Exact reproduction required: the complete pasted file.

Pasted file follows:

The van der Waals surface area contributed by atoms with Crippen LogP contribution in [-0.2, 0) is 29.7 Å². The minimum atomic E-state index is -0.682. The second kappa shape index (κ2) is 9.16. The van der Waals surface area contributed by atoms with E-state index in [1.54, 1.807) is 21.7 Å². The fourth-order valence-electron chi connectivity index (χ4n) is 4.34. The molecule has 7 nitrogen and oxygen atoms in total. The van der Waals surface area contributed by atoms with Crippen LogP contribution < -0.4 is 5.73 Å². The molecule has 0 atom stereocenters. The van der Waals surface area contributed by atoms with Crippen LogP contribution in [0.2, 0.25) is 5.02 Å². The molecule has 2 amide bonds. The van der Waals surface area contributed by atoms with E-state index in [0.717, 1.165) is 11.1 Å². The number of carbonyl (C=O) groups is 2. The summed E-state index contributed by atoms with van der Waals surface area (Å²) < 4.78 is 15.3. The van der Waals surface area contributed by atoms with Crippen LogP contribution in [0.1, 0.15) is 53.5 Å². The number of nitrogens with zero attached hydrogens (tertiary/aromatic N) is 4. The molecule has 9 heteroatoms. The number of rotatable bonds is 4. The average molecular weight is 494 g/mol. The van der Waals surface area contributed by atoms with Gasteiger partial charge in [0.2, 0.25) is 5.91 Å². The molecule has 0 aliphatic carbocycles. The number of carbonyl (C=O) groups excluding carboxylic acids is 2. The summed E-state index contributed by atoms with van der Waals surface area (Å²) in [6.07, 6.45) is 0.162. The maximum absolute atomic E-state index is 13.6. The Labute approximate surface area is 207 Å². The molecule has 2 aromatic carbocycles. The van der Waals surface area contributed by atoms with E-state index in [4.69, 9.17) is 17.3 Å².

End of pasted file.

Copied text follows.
The van der Waals surface area contributed by atoms with Crippen LogP contribution in [-0.2, 0) is 29.7 Å². The minimum atomic E-state index is -0.682. The second kappa shape index (κ2) is 9.16. The van der Waals surface area contributed by atoms with E-state index in [1.54, 1.807) is 21.7 Å². The fourth-order valence-electron chi connectivity index (χ4n) is 4.34. The molecule has 7 nitrogen and oxygen atoms in total. The van der Waals surface area contributed by atoms with Crippen LogP contribution < -0.4 is 5.73 Å². The molecule has 0 atom stereocenters. The van der Waals surface area contributed by atoms with Crippen LogP contribution in [0.2, 0.25) is 5.02 Å². The molecule has 2 amide bonds. The van der Waals surface area contributed by atoms with E-state index in [0.717, 1.165) is 11.1 Å². The number of carbonyl (C=O) groups is 2. The summed E-state index contributed by atoms with van der Waals surface area (Å²) < 4.78 is 15.3. The van der Waals surface area contributed by atoms with Crippen LogP contribution in [0.1, 0.15) is 53.5 Å². The number of nitrogens with zero attached hydrogens (tertiary/aromatic N) is 4. The molecule has 9 heteroatoms. The number of rotatable bonds is 4. The average molecular weight is 494 g/mol. The van der Waals surface area contributed by atoms with Gasteiger partial charge in [0.2, 0.25) is 5.91 Å². The molecule has 0 aliphatic carbocycles. The number of carbonyl (C=O) groups excluding carboxylic acids is 2. The summed E-state index contributed by atoms with van der Waals surface area (Å²) in [6.07, 6.45) is 0.162. The maximum absolute atomic E-state index is 13.6. The Labute approximate surface area is 207 Å². The molecule has 2 aromatic carbocycles. The van der Waals surface area contributed by atoms with E-state index in [4.69, 9.17) is 17.3 Å².